The letter has received more than 11,000 endorsements, from both organizations and individuals, from 33 countries.
To Whom It May Concern, I oppose allowing ArborGen to plant over a quarter of a million GE eucalyptus in 29 field trials over 330 acres for the following reasons:
Approval of these field trials represents precedent setting approval for the large-scale outdoor release of GE Eucalyptus trees that allow flowering and seed formation in young trees. If GE tree flowering and seed production is allowed on the U.S. mainland on this large a scale, it will facilitate the approval of commercial large-scale release of GE eucalyptus or other trees. It will also facilitate the approval of other GE tree flowering field trials of native species like pine and poplar that could contaminate native forests.
APHIS failed to conduct and prepare an Environmental Impact Statement (EIS) to comprehensively address all relevant issues related to the proposed GE Eucalyptus field trials.
Eucalyptus species are introduced organisms in the U.S. and grow well in certain warm climates such as in parts of California and Florida. The cold tolerance trait, if it is expressed as ArborGen intends, will vastly expand the range of this GE eucalyptus hybrid.
Escape of GE cold tolerant eucalyptus hybrids through seeds and vegetative plant material are quite likely due to severe wind and rain events which APHIS failed to assess in the EA. In other countries where eucalyptus have been introduced, they are well known for escaping and colonizing native ecosystems.
Global warming and climate change will allow more extensive southern and southeast regions of the U.S. to have weather patterns conducive to the introduction and propagation of escaped GE Eucalyptus hybrids. These concerns were not adequately addressed in the EA.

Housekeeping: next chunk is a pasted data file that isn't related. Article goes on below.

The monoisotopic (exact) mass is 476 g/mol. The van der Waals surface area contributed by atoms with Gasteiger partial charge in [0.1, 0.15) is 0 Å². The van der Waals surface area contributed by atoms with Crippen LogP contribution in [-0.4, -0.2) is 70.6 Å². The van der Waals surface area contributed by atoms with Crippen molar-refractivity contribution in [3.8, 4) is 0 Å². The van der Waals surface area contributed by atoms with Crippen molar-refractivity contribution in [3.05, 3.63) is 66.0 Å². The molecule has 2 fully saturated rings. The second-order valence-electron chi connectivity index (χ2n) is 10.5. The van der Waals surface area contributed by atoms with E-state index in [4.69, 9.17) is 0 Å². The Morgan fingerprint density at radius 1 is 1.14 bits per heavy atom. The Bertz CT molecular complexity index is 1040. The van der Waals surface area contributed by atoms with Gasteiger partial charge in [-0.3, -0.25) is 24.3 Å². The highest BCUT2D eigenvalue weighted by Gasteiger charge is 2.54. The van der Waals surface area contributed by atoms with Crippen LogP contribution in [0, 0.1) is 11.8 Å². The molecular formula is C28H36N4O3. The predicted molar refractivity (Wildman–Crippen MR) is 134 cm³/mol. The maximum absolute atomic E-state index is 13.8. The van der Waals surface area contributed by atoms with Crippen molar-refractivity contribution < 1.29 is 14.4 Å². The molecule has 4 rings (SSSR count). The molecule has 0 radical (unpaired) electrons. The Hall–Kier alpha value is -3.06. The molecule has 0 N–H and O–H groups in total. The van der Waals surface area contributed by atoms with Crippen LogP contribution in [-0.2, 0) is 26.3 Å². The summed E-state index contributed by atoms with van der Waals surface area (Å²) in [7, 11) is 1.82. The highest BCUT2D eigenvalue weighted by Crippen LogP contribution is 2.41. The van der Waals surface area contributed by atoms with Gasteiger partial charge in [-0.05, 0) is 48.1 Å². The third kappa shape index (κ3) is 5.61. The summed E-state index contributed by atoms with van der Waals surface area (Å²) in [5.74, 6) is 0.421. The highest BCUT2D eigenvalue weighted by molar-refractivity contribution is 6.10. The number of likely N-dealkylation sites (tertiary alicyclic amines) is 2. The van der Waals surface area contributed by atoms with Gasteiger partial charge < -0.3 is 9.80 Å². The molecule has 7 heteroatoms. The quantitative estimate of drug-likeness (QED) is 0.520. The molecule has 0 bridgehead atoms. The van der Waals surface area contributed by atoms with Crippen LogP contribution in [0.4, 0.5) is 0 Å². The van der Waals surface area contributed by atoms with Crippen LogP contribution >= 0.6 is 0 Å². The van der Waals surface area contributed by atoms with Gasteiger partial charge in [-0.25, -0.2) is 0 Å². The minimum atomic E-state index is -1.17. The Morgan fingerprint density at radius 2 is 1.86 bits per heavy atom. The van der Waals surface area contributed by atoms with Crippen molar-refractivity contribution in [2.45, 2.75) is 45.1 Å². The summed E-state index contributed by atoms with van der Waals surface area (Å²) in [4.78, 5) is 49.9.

The U.S. Forest Service has stated that eucalyptus plantations lower water tables, and affect groundwater recharge and local stream flows, in some cases eliminating seasonal streams. Since the approval of 330 acres of field trials appears poised to facilitate deregulation of these Eucalyptus hybrids, much more extensive study of groundwater impacts is essential, especially in light of existing drought conditions in parts of the South.
In regions where droughts occur, eucalyptus are known to be at high risk of catching fire. Wildfires in eucalyptus groves in Australia this year, which were worsened by a drought, killed 173 people. Some regions of the Southern U.S. are currently in the midst of such a drought. Additionally, eucalyptus trees, with deep tap roots, use very large quantities of water. They have been documented to severely deplete ground water and cause or exacerbate drought situations. These concerns were not adequately addressed in the EA.
With recent federal court decisions on genetically engineered perennial organisms like the GE bentgrass and GE alfalfa, for example, there is a growing legal foundation around the potential escape of perennial GE organisms even in field trials.
The fatal fungal pathogen, Crytococcus Gattii has been found in the U.S. It can cause fatal fungal meningitis among people and animals that inhale its spores. One of the eucalyptus species used in the GE eucalyptus hybrids (E. grandis) is a known host for cryptococcus gattii. Creating extensive habitat for this fatal fungal pathogen is dangerous and foolhardy. These concerns were not adequately addressed in the EA.
I believe the GE eucalyptus field trials should be ended and the trees destroyed before it is too late.